According to the National Practitioner Data Bank’s 2006 Annual Report, 15,843 medical malpractice payment reports were made that year. While this number reflects an 8.3% decrease from reports filed in 2005, it also stands as a reminder of the real grasp malpractice has over health-related professions.
Medical malpractice lawsuits and litigation are common in health care and the O&P industry is not immune. Practitioners work with a certain understanding that fitting a prosthesis requires trial and error.
Practitioners need to be innovative and creative when fitting a patient with a prosthesis and it is generally understood that the first fit will not be the best fit. While this trial and error will eventually produce the results the patient desires, for the practitioner, working this way can be risky business.
How to reduce risk
In the article, Overview of Legal and Ethical Issues Related to Health Care Malpractice for Prosthetists and Orthotists, in the Journal of Prosthetics and Orthotics, author Ron Scott noted the unique position of the O&P practitioner when it comes to malpractice issues.
“Because orthotics and prosthetics focuses on both professional product and service delivery, prosthetists and orthotists are particularly vulnerable to professional negligence and product liability claims,” he wrote.
Although we live in a litigious society, a clear understanding of the patient who is at risk and how to treat those patients will reduce the possibility of legal action.
“You mitigate the risk by documentation, communication, education of the patient and evaluation,” Dennis Clark, president of OPGA said.
The lack of a consistent documentation style is a problem that could easily increase the risk of lawsuits. Differing documenting styles among care providers has hampered the health care industry for years. Educating practitioners on standard documentation procedures for your practice is the fundamental first step to lessening the risk of these errors.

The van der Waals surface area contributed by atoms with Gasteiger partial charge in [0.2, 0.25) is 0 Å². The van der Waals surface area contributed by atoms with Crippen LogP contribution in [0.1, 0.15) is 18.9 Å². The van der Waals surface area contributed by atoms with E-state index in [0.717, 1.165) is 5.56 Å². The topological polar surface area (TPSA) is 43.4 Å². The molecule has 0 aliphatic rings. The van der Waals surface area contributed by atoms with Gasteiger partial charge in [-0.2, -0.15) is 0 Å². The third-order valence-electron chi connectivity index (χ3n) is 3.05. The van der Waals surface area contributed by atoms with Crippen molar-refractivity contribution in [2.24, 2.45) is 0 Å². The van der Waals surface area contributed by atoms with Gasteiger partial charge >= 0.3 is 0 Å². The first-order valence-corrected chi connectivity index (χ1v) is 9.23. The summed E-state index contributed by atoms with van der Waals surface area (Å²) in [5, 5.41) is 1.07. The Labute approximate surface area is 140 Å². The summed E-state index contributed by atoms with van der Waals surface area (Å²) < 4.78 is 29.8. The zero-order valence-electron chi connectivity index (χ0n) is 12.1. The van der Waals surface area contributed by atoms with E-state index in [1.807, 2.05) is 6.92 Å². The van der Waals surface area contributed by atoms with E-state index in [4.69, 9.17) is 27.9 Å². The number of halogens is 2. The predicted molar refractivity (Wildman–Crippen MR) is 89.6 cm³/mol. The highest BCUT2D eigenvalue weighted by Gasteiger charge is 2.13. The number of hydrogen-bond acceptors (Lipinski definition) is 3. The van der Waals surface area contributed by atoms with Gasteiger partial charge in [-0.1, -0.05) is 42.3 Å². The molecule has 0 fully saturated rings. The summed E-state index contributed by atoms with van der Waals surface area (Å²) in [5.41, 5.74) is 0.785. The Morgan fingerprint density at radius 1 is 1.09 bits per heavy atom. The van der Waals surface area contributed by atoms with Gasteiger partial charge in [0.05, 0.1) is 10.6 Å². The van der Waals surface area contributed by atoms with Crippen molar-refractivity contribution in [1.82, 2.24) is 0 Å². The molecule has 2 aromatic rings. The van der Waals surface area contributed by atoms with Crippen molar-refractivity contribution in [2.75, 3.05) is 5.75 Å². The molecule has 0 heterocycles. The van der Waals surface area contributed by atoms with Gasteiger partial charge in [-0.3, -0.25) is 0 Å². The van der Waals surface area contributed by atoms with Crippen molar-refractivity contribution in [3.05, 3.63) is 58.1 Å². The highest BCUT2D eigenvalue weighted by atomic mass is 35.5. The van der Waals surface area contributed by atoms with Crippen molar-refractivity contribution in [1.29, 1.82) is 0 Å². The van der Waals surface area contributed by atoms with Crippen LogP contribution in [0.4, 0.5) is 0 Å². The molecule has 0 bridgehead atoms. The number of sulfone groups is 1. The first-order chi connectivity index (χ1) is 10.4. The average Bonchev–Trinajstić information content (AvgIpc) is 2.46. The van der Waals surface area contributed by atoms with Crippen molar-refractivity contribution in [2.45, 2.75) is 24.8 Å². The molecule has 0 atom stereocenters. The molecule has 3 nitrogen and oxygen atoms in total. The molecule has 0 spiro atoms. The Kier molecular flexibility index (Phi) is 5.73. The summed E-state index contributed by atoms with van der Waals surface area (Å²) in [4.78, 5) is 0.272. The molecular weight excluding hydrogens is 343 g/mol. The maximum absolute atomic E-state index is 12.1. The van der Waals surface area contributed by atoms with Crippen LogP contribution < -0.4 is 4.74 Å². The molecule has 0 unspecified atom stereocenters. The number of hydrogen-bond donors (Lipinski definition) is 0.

“A patient comes in with a problem but the practitioner he or she saw last time isn’t in that particular day,” Clark explained. “Well, if you had a consistent style of taking notes, then the new practitioner could look back at the chart and quickly asses where the practitioner was before, what he or she did and was it working? That is so important.”
According to Clark, product and professional liability insurance providers have programs in place to help reduce the potential risk for litigation. That reduction always includes record-keeping, note-taking, appropriate assignment of practitioners to cases and qualifications of staff and policies.
“The practitioner that has their eyes open and their ears open also has to be a good educator and good communicator and must be able to recognize the warning signs when things aren’t going well,” Clark told O&P Business News.
Prosthetists and orthotists are not physicians, but they are an important part of the care management team. A vital role of these team members involves interfacing and interacting with other health care professionals. Sometimes this role also includes referring patients back to those other health care professionals.